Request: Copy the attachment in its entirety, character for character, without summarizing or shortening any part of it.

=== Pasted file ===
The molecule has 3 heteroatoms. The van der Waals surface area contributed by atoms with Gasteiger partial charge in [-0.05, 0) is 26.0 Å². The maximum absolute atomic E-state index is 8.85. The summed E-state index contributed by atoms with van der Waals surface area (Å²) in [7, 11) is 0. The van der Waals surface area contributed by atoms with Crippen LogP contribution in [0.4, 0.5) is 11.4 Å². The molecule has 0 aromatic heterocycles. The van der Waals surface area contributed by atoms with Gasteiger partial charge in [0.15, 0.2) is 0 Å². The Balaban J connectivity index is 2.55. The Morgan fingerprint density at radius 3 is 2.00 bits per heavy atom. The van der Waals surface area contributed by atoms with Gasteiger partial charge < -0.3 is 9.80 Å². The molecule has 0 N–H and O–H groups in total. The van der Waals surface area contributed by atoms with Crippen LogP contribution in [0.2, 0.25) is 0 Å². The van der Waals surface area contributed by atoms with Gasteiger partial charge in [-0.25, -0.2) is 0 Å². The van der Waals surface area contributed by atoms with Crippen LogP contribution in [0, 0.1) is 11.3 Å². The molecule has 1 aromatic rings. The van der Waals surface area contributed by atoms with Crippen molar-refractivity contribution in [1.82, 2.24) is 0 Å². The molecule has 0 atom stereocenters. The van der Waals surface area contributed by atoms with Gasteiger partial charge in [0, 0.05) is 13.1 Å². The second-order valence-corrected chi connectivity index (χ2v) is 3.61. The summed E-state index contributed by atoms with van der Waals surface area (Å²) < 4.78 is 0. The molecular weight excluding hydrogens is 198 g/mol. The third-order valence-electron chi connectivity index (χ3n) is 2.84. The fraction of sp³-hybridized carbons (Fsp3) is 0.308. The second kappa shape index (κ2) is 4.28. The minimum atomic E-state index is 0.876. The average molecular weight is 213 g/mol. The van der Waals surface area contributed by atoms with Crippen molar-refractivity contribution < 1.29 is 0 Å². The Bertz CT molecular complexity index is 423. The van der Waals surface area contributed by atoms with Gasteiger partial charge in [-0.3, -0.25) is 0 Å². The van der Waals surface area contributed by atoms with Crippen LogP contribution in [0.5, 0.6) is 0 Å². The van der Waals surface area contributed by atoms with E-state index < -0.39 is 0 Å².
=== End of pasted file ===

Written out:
The molecule has 3 heteroatoms. The van der Waals surface area contributed by atoms with Gasteiger partial charge in [-0.05, 0) is 26.0 Å². The maximum absolute atomic E-state index is 8.85. The summed E-state index contributed by atoms with van der Waals surface area (Å²) in [7, 11) is 0. The van der Waals surface area contributed by atoms with Crippen LogP contribution in [0.4, 0.5) is 11.4 Å². The molecule has 0 aromatic heterocycles. The van der Waals surface area contributed by atoms with Gasteiger partial charge in [0.15, 0.2) is 0 Å². The Balaban J connectivity index is 2.55. The Morgan fingerprint density at radius 3 is 2.00 bits per heavy atom. The van der Waals surface area contributed by atoms with Gasteiger partial charge < -0.3 is 9.80 Å². The molecule has 0 N–H and O–H groups in total. The van der Waals surface area contributed by atoms with Crippen LogP contribution in [0.2, 0.25) is 0 Å². The van der Waals surface area contributed by atoms with Gasteiger partial charge in [-0.25, -0.2) is 0 Å². The van der Waals surface area contributed by atoms with Crippen LogP contribution in [0, 0.1) is 11.3 Å². The molecule has 1 aromatic rings. The van der Waals surface area contributed by atoms with Crippen molar-refractivity contribution in [1.82, 2.24) is 0 Å². The molecule has 0 atom stereocenters. The van der Waals surface area contributed by atoms with Gasteiger partial charge in [0, 0.05) is 13.1 Å². The second-order valence-corrected chi connectivity index (χ2v) is 3.61. The summed E-state index contributed by atoms with van der Waals surface area (Å²) < 4.78 is 0. The molecular weight excluding hydrogens is 198 g/mol. The third-order valence-electron chi connectivity index (χ3n) is 2.84. The fraction of sp³-hybridized carbons (Fsp3) is 0.308. The second kappa shape index (κ2) is 4.28. The minimum atomic E-state index is 0.876. The average molecular weight is 213 g/mol. The van der Waals surface area contributed by atoms with Crippen molar-refractivity contribution < 1.29 is 0 Å². The Bertz CT molecular complexity index is 423. The van der Waals surface area contributed by atoms with Gasteiger partial charge in [-0.3, -0.25) is 0 Å². The van der Waals surface area contributed by atoms with Crippen LogP contribution in [0.5, 0.6) is 0 Å². The van der Waals surface area contributed by atoms with E-state index < -0.39 is 0 Å².